Article Thumbnail

Dunkin’ Cereal Is an Experiment in Both Corporate Allegiance and Regional Nostalgia

Dunkin’s Mocha Latte and Caramel Macchiato cereals are good, if you like sugary cereals. And even though I don’t, I knew I had to buy them anyway.

There’s something pious about maintaining an obsession with a corporation that, first and foremost, doesn’t care about you at all, and secondly, isn’t even all that good. I’ve never been all that impressed with a Dunkin’ (née Dunkin’ Donuts) product. I have, however, been nourished and comforted. That is something worth much more than the $3.19 I pay for my large iced coffee with oat milk and a shot of unsweetened hazelnut flavoring. And as I’ve left the safety of Western Massachusetts, where there might be five Dunkin’s within a two-mile radius, it’s something I’ve learned to value more and more. 

Needless to say, when I discovered that Dunkin’ had released a duo of cereals in Mocha Latte and Caramel Macchiato flavors, it seemed absolutely urgent that I acquire them. I was several months late to the release — the products hit shelves sometime in late July, but weren’t in any of the grocery stores in L.A. that I frequented. It wasn’t until I moved back to the East Coast late this fall that I stumbled upon them. I then waited weeks to try it, wanting to do so in my childhood home, accompanied by my eight-year-old niece. 

I live about 20 minutes from the nearest grocery store, and along the drive, I stopped for gas at the one chain convenience store in the area, praying I didn’t see anyone I knew. When I realized I’d pulled up to the wrong side of the gas tank, I decided to just drive off before anyone could witness me bumbling around the Cumberland Farms parking lot in my mom’s Nissan. I listened to Lazer 99.3, a station whose tagline is “Born to Rock, Forced to Work.” I decided Chevelle is going to be my new favorite absolute garbage band. I felt exactly like I did when I was 18. 

At the grocery store, I skulked my way to the cereal aisle, where I was alone except for one elderly man. I pretended to be interested in the Chocolate Frosted Flakes, waiting for him to grab his Wheaties and go. Instead, he dawdled. He stared long at the two bright rows of Dunkin’ cereal, holding them in his gaze before looking off into the distance with a scowl and shaking his head. As he eventually moved beyond them, I quickly grabbed my boxes and sidled past him, avoiding any potential commentary from him or the store employees by utilizing self-checkout. In the safety of my car, I placed an order for drive-thru pickup at the nearby Dunkin’ for my go-to iced coffee and a side of hash browns. Maybe this would stifle my appetite, but I needed a starchy foundation for the fructose beating I was about to inflict upon my organs.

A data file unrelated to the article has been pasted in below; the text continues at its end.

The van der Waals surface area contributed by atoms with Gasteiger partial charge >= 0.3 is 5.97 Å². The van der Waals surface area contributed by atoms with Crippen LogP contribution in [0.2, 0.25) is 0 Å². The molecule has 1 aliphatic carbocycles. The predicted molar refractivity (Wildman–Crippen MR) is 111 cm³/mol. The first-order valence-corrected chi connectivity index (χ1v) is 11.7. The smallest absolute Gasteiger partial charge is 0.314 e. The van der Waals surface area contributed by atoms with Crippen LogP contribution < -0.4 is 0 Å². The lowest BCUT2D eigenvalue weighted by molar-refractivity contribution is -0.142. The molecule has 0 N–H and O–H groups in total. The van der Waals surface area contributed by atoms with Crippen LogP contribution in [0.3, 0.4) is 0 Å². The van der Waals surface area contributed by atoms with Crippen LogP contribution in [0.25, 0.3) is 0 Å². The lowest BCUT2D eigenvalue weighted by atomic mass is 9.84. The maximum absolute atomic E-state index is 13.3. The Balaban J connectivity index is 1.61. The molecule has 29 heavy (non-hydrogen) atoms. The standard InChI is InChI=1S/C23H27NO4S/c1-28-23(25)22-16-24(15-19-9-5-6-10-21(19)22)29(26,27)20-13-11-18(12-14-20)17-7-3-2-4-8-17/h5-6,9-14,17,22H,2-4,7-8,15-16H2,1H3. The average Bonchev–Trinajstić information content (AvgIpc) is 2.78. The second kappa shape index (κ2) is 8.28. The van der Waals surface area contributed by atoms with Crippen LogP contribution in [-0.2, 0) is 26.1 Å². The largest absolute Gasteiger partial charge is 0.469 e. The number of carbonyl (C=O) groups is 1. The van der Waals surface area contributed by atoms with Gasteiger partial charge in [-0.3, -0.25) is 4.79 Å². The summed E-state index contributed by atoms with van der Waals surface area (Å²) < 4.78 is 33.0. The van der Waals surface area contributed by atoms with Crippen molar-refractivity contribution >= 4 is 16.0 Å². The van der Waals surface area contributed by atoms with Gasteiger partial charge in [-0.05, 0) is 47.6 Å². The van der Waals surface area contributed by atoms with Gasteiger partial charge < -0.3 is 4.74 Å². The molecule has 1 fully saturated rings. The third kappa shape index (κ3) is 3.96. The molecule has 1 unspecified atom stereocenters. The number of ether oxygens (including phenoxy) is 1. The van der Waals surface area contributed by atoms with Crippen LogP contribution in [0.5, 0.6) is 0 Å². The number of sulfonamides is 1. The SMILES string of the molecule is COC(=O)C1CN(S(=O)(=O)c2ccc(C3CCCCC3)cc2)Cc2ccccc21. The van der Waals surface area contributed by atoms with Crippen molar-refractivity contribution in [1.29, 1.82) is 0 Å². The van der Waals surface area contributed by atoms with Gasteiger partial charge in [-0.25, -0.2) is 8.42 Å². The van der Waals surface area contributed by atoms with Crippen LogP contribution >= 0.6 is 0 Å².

Despite my complete willingness to try just about anything Dunkin’ puts out, I felt somewhat nervous. I’m not much of a sugar gal. I order my coffees unsweetened, and my preferred cereal is Cheerios. Like, plain Cheerios, with unsweetened almond milk. Upon arriving home, I went for the one I felt most comfortable with, Mocha Latte. It smelled precisely like an overly sweet cup of coffee, but tasted more like Cocoa Puffs and coffee-flavored marshmallows. In fact, I think this is precisely what the cereal blend is. While eating, the coffee flavor becomes much more mild, existing primarily as a top note that quickly dissipates. The sweet chocolate-y-ness persisted, just as any other chocolate cereal would, yet held some complexity and nuance in flavor from the early coffee top note. I wouldn’t eat this cereal for breakfast, but I’d happily eat it for dessert. 

Even after the early punch of sweetness from the Mocha Latte, the Caramel Macchiato was almost frightening in its sugary scent. It was as though someone had condensed sugar into an essential oil. At first bite, the taste mirrored this, but fortunately did become milder. Rather than cocoa puffs, Caramel Macchiato contains caramel-flavored puffs, combined with the same coffee-flavored marshmallows. While it was initially overwhelming, it did become somewhat tolerable. My niece, a complete sugar demon, gave it two thumbs up, her current favorite sign of approval. She was far less enthusiastic about the Mocha Latte, instead simply agreeing that it was “pretty good.” My hope and prayer is that she can finish off the Caramel Macchiato, because I know I won’t. 

Anyway, the cereal itself is barely even the point. Dunkin’ put out some sweet coffee-flavored cereals, and they’re decent enough. If it were literally any other brand, I wouldn’t give a single fuck. But I’m a Dunkin’ stan, so I give way too many fucks. I drove all the way out to the grocery store to spend my own money on a cereal I didn’t even really want to eat, because I knew I’d feel good doing so. 

It’s the stupid price of nostalgia, and it was worth it. I may not have actually liked the cereal, but it felt like a practice in being at home.

Do Not Sell My Personal Information